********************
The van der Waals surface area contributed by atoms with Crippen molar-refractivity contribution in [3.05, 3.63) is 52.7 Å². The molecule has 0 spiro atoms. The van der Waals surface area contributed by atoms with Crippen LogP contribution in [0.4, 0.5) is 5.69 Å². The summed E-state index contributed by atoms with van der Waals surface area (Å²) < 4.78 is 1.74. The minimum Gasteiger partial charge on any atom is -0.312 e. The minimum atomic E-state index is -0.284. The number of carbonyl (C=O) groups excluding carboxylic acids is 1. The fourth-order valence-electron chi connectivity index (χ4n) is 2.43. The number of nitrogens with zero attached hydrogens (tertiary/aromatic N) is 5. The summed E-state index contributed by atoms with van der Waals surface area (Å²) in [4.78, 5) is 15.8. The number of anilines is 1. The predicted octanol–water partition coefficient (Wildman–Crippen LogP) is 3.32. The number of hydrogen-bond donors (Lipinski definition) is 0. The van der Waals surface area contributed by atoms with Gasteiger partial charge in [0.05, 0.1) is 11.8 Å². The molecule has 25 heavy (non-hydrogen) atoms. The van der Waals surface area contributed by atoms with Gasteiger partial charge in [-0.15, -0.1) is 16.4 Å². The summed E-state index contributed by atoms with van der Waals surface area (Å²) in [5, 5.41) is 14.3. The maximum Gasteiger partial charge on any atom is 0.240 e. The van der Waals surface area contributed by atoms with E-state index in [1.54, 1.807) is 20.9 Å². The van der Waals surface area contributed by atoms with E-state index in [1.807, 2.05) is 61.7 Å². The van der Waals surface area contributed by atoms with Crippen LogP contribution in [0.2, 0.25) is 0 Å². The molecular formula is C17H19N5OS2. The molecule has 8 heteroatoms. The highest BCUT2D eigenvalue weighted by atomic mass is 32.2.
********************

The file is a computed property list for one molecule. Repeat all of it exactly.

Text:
The van der Waals surface area contributed by atoms with Crippen molar-refractivity contribution in [3.05, 3.63) is 52.7 Å². The molecule has 0 spiro atoms. The van der Waals surface area contributed by atoms with Crippen LogP contribution in [0.4, 0.5) is 5.69 Å². The summed E-state index contributed by atoms with van der Waals surface area (Å²) < 4.78 is 1.74. The minimum Gasteiger partial charge on any atom is -0.312 e. The minimum atomic E-state index is -0.284. The number of carbonyl (C=O) groups excluding carboxylic acids is 1. The fourth-order valence-electron chi connectivity index (χ4n) is 2.43. The number of nitrogens with zero attached hydrogens (tertiary/aromatic N) is 5. The summed E-state index contributed by atoms with van der Waals surface area (Å²) in [4.78, 5) is 15.8. The number of anilines is 1. The predicted octanol–water partition coefficient (Wildman–Crippen LogP) is 3.32. The number of hydrogen-bond donors (Lipinski definition) is 0. The van der Waals surface area contributed by atoms with Gasteiger partial charge in [0.05, 0.1) is 11.8 Å². The molecule has 25 heavy (non-hydrogen) atoms. The van der Waals surface area contributed by atoms with Gasteiger partial charge in [-0.15, -0.1) is 16.4 Å². The summed E-state index contributed by atoms with van der Waals surface area (Å²) in [5, 5.41) is 14.3. The maximum Gasteiger partial charge on any atom is 0.240 e. The van der Waals surface area contributed by atoms with E-state index in [1.54, 1.807) is 20.9 Å². The van der Waals surface area contributed by atoms with E-state index in [1.807, 2.05) is 61.7 Å². The van der Waals surface area contributed by atoms with Crippen LogP contribution in [0.2, 0.25) is 0 Å². The molecular formula is C17H19N5OS2. The molecule has 8 heteroatoms. The highest BCUT2D eigenvalue weighted by atomic mass is 32.2.